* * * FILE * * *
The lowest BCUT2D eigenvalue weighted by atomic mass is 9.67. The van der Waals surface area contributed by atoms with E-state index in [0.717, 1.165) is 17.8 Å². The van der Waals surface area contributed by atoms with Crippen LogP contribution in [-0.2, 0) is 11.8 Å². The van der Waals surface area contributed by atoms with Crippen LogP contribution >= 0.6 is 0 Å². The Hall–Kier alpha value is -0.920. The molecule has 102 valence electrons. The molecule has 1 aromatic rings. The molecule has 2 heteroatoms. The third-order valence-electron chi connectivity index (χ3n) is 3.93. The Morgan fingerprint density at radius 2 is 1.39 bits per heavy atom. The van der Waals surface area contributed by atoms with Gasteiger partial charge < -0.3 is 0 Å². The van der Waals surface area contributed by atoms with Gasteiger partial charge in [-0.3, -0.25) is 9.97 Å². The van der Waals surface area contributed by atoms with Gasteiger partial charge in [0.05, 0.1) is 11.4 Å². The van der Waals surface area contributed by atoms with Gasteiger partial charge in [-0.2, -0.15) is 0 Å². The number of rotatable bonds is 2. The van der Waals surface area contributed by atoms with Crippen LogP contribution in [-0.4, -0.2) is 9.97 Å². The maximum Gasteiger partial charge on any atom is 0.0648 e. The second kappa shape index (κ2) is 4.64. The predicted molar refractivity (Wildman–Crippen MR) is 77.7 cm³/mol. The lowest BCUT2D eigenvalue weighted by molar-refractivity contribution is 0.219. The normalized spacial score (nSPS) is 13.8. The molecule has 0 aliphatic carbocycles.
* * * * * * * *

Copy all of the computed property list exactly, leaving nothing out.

The lowest BCUT2D eigenvalue weighted by atomic mass is 9.67. The van der Waals surface area contributed by atoms with E-state index in [0.717, 1.165) is 17.8 Å². The van der Waals surface area contributed by atoms with Crippen LogP contribution in [-0.2, 0) is 11.8 Å². The van der Waals surface area contributed by atoms with Crippen LogP contribution >= 0.6 is 0 Å². The Hall–Kier alpha value is -0.920. The molecule has 102 valence electrons. The molecule has 1 aromatic rings. The molecule has 2 heteroatoms. The third-order valence-electron chi connectivity index (χ3n) is 3.93. The Morgan fingerprint density at radius 2 is 1.39 bits per heavy atom. The van der Waals surface area contributed by atoms with Gasteiger partial charge < -0.3 is 0 Å². The van der Waals surface area contributed by atoms with Gasteiger partial charge in [-0.3, -0.25) is 9.97 Å². The van der Waals surface area contributed by atoms with Gasteiger partial charge in [0.05, 0.1) is 11.4 Å². The van der Waals surface area contributed by atoms with Gasteiger partial charge in [-0.2, -0.15) is 0 Å². The number of rotatable bonds is 2. The van der Waals surface area contributed by atoms with Crippen LogP contribution in [-0.4, -0.2) is 9.97 Å². The maximum Gasteiger partial charge on any atom is 0.0648 e. The second kappa shape index (κ2) is 4.64. The predicted molar refractivity (Wildman–Crippen MR) is 77.7 cm³/mol. The lowest BCUT2D eigenvalue weighted by molar-refractivity contribution is 0.219. The normalized spacial score (nSPS) is 13.8. The molecule has 0 aliphatic carbocycles.